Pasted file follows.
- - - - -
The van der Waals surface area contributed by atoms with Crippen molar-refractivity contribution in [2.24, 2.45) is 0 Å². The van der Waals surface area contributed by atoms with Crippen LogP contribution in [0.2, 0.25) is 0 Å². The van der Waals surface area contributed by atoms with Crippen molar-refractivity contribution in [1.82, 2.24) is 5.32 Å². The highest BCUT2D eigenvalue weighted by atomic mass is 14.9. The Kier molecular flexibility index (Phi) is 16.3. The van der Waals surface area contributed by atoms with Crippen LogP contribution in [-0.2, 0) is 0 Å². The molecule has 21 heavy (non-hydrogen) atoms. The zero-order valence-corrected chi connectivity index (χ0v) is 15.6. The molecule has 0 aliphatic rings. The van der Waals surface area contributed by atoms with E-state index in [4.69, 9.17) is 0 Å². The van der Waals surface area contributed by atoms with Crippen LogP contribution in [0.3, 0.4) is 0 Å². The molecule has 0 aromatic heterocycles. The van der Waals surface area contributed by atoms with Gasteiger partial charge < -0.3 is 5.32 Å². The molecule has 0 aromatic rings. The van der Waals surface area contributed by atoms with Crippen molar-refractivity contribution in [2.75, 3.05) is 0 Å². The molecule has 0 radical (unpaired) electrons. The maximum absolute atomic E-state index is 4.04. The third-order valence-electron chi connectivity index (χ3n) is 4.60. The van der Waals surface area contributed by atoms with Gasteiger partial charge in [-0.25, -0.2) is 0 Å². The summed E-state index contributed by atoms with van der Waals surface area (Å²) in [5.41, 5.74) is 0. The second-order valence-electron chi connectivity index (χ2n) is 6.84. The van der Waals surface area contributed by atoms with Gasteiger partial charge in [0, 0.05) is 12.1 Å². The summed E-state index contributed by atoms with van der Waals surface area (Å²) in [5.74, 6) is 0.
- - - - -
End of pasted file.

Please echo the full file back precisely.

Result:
The van der Waals surface area contributed by atoms with Crippen molar-refractivity contribution in [2.24, 2.45) is 0 Å². The van der Waals surface area contributed by atoms with Crippen LogP contribution in [0.2, 0.25) is 0 Å². The van der Waals surface area contributed by atoms with Crippen molar-refractivity contribution in [1.82, 2.24) is 5.32 Å². The highest BCUT2D eigenvalue weighted by atomic mass is 14.9. The Kier molecular flexibility index (Phi) is 16.3. The van der Waals surface area contributed by atoms with Crippen LogP contribution in [-0.2, 0) is 0 Å². The molecule has 21 heavy (non-hydrogen) atoms. The zero-order valence-corrected chi connectivity index (χ0v) is 15.6. The molecule has 0 aliphatic rings. The van der Waals surface area contributed by atoms with E-state index in [4.69, 9.17) is 0 Å². The van der Waals surface area contributed by atoms with Crippen LogP contribution in [0.3, 0.4) is 0 Å². The molecule has 0 aromatic heterocycles. The van der Waals surface area contributed by atoms with Gasteiger partial charge < -0.3 is 5.32 Å². The molecule has 0 aromatic rings. The van der Waals surface area contributed by atoms with Crippen molar-refractivity contribution in [2.75, 3.05) is 0 Å². The molecule has 0 radical (unpaired) electrons. The maximum absolute atomic E-state index is 4.04. The third-order valence-electron chi connectivity index (χ3n) is 4.60. The van der Waals surface area contributed by atoms with Gasteiger partial charge in [-0.25, -0.2) is 0 Å². The summed E-state index contributed by atoms with van der Waals surface area (Å²) in [5.41, 5.74) is 0. The second-order valence-electron chi connectivity index (χ2n) is 6.84. The van der Waals surface area contributed by atoms with Gasteiger partial charge in [0, 0.05) is 12.1 Å². The summed E-state index contributed by atoms with van der Waals surface area (Å²) in [5.74, 6) is 0.